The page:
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Mental Health

Going Off My Medication Was The Worst Experience Ever

Trigger Warning: Mentions of suicide/suicidal thoughts

Six years ago, I was diagnosed with clinical depression and an anxiety disorder. I have been taking medication for my mental illnesses since then. Recently, I decided I would like to experiment with stopping my medications. I’m nearing the point where I will be living on my own as an adult, and I would like to have a firm grasp on my mental health without other substances helping me before that point. Over a course of seven weeks, I reduced the amount I was taking from full doses of two different prescribed medications to absolutely nothing. This was my experience:

Disclaimer: I consulted both my psychologist and psychiatrist before doing this and I got a tapering schedule to be able to go off my medication in a smart, gradual way. Also, this is NOT an anti-medication article. Medications for mental illnesses have helped me and countless others a great deal, and I acknowledge and appreciate that.

Week 1:  I don’t feel much different, which isn’t surprising since my psychologist told me that as I’m tapering off the medication, the levels of the chemicals in my body will slowly decrease. I’ve been taking medications for 6 years, so it’ll take a bit before those levels go down.

Week 2: I personally haven’t noticed much difference in the way I’m feeling, but my mom has. She has said I’m much more monotone and unresponsive. She has been getting angry at me for not keeping conversation with her. I honestly don’t see the point in all these conversations. She’ll say something about the weather and I just don’t feel as if it requires a response. She didn’t ask me a question, so why does it matter whether I answer or not?

Week 3: I haven’t noticed much change this week. My mom has been getting irritated with my moods lately, but I still feel no different. She’s told my psychologist that I should be put back on my medicines, which really hurt me. I feel as if she wants me on my medication because she likes that version of me better, and it doesn’t matter to her that that Sam has chemicals working in her brain to help her be perky. 

My article got rejected today, and I didn’t take it very well. I immediately started doubting myself as a writer, and it ruined my whole day. I later found out that it was because my piece wasn’t in the correct writing format, and I feel as if I overreacted in a major way.

Week 4: I just realized today that I went a week and a half with no contact with my best friend, without even blinking an eye. I didn’t feel the need to talk to anyone. I know it should alarm me, but it doesn’t.

At work today, I couldn’t bring myself to care about anything. I didn’t work very fast, and I messed up frequently because I couldn’t focus on one thing. I went home and took a nap. I felt better after I woke up, but it was still shocking to me how I couldn’t bring myself to care about my job today.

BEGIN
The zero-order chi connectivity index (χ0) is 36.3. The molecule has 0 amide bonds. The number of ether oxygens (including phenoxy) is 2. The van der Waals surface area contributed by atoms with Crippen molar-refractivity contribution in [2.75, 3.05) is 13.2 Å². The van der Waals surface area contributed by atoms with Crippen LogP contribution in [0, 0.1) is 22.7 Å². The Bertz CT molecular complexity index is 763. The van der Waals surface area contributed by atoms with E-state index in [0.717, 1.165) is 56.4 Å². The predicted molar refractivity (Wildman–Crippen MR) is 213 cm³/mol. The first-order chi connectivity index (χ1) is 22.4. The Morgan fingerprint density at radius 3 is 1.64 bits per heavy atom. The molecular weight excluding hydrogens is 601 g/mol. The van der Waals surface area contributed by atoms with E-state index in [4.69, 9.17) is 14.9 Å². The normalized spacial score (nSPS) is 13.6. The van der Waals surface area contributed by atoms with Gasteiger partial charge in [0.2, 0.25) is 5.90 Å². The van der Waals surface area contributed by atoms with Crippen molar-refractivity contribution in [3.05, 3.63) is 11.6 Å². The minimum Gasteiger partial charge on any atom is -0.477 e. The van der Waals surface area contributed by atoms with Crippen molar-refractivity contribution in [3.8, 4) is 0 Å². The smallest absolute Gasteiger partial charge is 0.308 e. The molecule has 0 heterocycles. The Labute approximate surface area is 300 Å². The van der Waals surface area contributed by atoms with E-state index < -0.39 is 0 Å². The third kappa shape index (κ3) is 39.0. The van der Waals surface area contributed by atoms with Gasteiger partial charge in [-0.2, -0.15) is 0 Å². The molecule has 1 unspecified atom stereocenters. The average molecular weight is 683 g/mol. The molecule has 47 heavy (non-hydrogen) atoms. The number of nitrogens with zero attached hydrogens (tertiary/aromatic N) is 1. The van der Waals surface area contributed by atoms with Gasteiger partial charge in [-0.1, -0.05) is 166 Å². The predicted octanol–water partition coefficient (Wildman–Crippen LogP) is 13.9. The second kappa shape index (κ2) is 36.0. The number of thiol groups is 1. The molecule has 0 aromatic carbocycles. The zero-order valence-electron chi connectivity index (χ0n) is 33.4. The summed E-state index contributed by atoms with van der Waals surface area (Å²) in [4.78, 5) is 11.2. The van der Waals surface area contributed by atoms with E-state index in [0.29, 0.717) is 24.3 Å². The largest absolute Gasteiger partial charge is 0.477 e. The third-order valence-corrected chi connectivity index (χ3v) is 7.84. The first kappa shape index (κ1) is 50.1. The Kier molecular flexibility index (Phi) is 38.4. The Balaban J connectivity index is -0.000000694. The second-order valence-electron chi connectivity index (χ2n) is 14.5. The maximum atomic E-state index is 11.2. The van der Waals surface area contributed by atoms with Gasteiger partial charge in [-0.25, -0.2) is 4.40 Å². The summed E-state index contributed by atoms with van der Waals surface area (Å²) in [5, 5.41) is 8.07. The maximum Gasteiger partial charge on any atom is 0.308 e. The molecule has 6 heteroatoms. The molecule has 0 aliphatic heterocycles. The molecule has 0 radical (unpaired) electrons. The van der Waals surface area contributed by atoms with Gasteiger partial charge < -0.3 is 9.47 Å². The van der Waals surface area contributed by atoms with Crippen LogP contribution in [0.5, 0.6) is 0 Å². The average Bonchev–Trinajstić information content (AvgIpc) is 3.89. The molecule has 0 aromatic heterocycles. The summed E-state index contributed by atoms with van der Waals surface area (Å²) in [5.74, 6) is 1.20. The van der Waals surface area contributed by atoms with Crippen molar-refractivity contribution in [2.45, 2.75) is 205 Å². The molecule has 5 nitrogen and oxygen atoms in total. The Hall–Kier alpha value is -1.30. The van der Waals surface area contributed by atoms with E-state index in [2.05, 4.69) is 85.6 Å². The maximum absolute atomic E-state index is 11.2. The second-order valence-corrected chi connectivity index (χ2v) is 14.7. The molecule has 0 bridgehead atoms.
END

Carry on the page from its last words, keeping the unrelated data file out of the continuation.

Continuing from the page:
Week 5: School started this week and I’ve realized quite quickly that I don’t feel a need for people. I’ve been isolating myself from almost everyone around me. I know I should be concerned about this, yet I just don’t feel as if friends are essential for me. 

The first week of school is done, and I feel even more confident. I thought that school would really show me whether or not I could handle being off my medication, and while I have been struggling, I have been using many coping mechanisms. I feel as if I have a firm grasp on my mind.

Week 6: I had an anxiety attack last night that started over me not being able to find my debit card. After many deep breaths, a shower, and listening to music, I was able to pull myself out of it, and I’m so incredibly proud of myself. I was doubting my ability to do this, but I’m feeling confident.

I almost cried in class today for accidentally playing a song on the school news that contained a cuss word. I quietly left the class with tears in my eyes and after about 3 minutes of deep breaths, I realized that it was a two second slip up. I’m allowed to make mistakes. My grade for the day might suffer, but everything is going to be okay.

Week 7: It’s only been three days into the week and already I’ve been sick, behind in school, and had multiple verbal conflicts with my family. I feel like a mess. I’m doubting this whole ordeal because I had thoughts last night that I haven’t had since I was suicidal three years ago. I’m not sure if I can keep doing this. I want to be able to be happy on my own, but I just feel so helpless.

My mom told me this week that she wants me back on my medication immediately, but I’ve been fighting back on that. I feel as if I’m making progress by pulling myself out of anxiety attacks and forcing myself to get out of bed each morning. I’m not sure if I’m going to be put back on medicine or not, but I will definitely be making sure that my voice is heard in the decision of whether or not medication will be put into my body.
In conclusion, dealing with the chemical imbalances in my brain is hard. Some days are okay, while others feel like the end of the world. My doctor told me that exercising daily will give me more endorphins to help with my moods, so I’ve been doing that. I’m still struggling sometimes, but I think it’s worth it because in the end I’m teaching my brain how to cope with the mental illnesses it possesses.

Voted Thanks!
Sam Boyce
Written By

17 years old, senior in high school, wandering around in Michigan.

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